Employees should be encouraged to give feedback to leaders in a constructive way without retribution.  This will show that this kind of straight talk is encouraged.  It sets the tone for peers to give each other that kind of feedback too.

Leaders should promote healthy conflict

“Advancement is only made through conflict.” It is impossible to have a functional, honest and productive relationship of any kind without conflict.  If team members do not know how to resolve issues between each other or come to compromise solutions then we have an environment like the American Congress.  This is the land where nothing gets done except to undermine or hurt the other side.

Healthy conflict can lead to increased camaraderie and higher engagement.  So don’t shy away from conflict.

Promote people resolving issues and creating awesome solutions through conversation.  Its powerful, that’s what Reagan and Gorbachev did to end the cold war…

Seriously Motivate People

Leaders know the folks on their team.  They really know the things that really underlie why they work. Having this information enables they to understand what motivates.

Ask yourself these types of questions about people that you lead:

  • Is it time off to take a trek?
  • Is it a little extra money or help coordinating a family trip?
  • Is it tickets to the new Avengers movie?

Leaders that have gained their team’s trust know.

Treat People Like Adults

Leaders aren’t afraid to share everything they can with the folks on their teams. When you work with people you trust its not a big deal to be honest.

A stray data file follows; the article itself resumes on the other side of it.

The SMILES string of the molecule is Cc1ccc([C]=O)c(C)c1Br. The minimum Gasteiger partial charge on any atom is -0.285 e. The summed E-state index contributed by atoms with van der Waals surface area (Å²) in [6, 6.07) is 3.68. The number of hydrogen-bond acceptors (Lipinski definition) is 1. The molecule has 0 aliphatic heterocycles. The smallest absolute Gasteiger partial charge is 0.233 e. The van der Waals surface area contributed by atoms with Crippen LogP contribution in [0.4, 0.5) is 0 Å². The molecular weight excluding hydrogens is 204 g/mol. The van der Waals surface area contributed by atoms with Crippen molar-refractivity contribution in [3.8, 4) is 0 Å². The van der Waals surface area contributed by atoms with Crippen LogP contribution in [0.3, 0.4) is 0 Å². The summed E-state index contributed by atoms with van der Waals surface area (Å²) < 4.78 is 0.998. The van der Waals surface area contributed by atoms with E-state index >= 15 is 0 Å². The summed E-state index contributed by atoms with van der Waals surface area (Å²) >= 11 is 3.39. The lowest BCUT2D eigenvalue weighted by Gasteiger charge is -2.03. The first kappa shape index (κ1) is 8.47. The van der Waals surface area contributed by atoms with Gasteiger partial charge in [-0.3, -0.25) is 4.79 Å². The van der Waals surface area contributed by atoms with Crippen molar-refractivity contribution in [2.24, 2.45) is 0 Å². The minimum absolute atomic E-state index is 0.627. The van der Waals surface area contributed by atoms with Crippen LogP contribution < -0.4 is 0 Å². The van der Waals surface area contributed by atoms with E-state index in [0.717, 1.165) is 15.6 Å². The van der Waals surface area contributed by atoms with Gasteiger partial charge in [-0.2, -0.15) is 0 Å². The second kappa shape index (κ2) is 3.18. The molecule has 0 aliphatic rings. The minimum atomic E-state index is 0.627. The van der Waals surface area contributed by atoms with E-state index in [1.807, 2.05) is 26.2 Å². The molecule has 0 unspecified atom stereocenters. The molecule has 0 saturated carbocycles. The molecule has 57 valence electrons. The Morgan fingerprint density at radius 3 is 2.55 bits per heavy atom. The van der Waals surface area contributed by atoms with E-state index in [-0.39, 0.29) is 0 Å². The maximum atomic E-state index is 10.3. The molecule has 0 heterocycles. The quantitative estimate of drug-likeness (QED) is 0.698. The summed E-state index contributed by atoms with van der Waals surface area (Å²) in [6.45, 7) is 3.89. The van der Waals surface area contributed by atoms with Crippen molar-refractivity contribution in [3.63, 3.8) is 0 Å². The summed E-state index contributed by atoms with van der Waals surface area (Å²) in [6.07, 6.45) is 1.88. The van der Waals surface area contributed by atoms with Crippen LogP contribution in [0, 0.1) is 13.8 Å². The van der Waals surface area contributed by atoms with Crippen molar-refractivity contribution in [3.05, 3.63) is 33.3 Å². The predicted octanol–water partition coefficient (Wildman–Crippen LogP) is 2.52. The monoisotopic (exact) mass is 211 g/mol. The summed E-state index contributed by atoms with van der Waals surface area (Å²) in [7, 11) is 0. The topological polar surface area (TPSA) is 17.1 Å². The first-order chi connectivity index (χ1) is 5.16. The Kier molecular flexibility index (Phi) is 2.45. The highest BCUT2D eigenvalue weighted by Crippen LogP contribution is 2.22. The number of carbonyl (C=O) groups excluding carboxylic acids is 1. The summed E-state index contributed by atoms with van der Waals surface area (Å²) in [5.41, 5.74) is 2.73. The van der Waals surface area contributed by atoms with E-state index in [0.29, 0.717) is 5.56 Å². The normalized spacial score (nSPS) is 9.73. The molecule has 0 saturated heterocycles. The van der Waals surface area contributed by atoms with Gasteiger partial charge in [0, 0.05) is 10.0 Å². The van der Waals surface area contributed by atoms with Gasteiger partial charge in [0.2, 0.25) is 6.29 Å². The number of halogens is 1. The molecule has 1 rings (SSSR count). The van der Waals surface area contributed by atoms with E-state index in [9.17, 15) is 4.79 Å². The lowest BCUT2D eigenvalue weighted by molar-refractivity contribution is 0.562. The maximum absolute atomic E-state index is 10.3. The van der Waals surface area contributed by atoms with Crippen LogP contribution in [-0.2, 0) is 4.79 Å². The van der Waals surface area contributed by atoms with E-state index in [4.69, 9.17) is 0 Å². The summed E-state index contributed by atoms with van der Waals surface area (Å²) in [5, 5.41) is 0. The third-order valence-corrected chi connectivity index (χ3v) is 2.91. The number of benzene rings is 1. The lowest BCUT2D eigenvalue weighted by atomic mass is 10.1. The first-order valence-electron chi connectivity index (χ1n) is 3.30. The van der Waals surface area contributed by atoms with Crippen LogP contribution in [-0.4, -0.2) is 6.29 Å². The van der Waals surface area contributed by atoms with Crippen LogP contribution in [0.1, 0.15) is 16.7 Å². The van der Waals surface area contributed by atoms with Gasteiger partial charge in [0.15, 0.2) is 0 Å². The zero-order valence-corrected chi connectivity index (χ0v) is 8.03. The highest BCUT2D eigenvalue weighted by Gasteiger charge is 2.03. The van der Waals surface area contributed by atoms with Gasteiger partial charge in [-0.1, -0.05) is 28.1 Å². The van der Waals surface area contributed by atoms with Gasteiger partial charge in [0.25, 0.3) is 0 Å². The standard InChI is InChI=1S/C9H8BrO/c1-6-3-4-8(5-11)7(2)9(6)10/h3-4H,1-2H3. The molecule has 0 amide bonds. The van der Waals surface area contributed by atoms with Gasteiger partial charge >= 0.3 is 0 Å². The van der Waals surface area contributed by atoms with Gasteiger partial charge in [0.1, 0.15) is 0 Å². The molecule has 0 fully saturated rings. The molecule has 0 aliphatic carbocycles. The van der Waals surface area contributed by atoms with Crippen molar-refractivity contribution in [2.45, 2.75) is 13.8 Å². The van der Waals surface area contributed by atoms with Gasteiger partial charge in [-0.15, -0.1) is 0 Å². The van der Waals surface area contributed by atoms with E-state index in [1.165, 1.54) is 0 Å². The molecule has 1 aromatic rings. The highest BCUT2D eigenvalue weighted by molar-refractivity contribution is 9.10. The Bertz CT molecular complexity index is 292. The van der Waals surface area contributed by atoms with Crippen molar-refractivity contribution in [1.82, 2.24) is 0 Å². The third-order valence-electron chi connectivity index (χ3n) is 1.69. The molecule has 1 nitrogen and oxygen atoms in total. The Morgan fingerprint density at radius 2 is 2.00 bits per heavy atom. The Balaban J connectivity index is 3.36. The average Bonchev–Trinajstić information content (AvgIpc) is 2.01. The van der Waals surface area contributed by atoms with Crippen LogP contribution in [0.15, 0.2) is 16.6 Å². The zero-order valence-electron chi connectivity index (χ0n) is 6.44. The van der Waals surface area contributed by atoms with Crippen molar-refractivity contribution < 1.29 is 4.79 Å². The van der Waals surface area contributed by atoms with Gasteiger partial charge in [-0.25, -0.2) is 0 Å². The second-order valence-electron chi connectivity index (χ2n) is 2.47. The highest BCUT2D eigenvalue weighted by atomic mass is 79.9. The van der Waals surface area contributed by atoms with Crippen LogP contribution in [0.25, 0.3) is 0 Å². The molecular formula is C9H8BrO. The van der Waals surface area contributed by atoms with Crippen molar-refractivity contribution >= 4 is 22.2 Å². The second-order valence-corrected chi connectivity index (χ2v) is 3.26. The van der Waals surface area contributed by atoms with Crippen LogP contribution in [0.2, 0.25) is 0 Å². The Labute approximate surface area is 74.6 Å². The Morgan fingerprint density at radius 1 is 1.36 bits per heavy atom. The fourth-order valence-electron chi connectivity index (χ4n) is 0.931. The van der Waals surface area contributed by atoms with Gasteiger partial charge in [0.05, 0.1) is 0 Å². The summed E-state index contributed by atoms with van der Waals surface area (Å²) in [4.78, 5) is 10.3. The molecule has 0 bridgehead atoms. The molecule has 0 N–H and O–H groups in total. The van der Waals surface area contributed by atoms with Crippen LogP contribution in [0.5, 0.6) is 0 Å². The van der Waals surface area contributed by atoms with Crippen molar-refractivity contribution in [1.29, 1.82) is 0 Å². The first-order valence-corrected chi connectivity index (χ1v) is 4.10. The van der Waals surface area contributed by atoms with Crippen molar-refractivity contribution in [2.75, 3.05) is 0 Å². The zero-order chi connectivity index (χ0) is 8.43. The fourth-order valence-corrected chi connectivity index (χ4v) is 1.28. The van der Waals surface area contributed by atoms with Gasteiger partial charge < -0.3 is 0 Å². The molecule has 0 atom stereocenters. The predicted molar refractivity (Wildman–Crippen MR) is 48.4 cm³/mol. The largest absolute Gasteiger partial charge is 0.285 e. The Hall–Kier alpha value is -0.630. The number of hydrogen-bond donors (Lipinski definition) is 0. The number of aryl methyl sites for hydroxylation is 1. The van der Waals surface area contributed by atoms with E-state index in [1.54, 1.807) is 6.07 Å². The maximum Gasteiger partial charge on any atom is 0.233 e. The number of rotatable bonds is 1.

If a leader is expected to to treat team members like adults, then there should be an expectation to reprimand those that don’t follow the rules.

Yes, some rules are stupid and don’t make sense, but they are the rules. Leaders can see when someone is undermining the organization, team or them.  Nothing eviscerate the productivity of a team more than a bad actor who gets away with acting bad.

Leaders should be expected to tell their team everything they possibly can and hold the team to an expectation of doing what they are supposed to be doing.

Address the Rumor Mill Head-On

Since most employees don’t trust their leaders, any lack of information will result in shreds of truth wrapped in lies being shared.  In order too cultivate a culture of trust, leaders have to deal with rumors head on.

Sometimes things said are hard to disprove, but every attempt must be made to debunk or acknowlege the trust in rumors.  There is really no way to stop rumors.  But just like any scary stories, the light makes all those hobgoblins disappear.

Don’t Double Talk

Leaders that engender trust, don’t sugar coat news. If the news is bad, they tell an employee the truth.  If it’s great news they are genuinely excited for the team. Nothing undermines trust and gets the dreaded eye-roll than saying something is good when it’s not or good when its great.  All people need to show more emotion and empathy than just saying “That was good” or “That was bad”.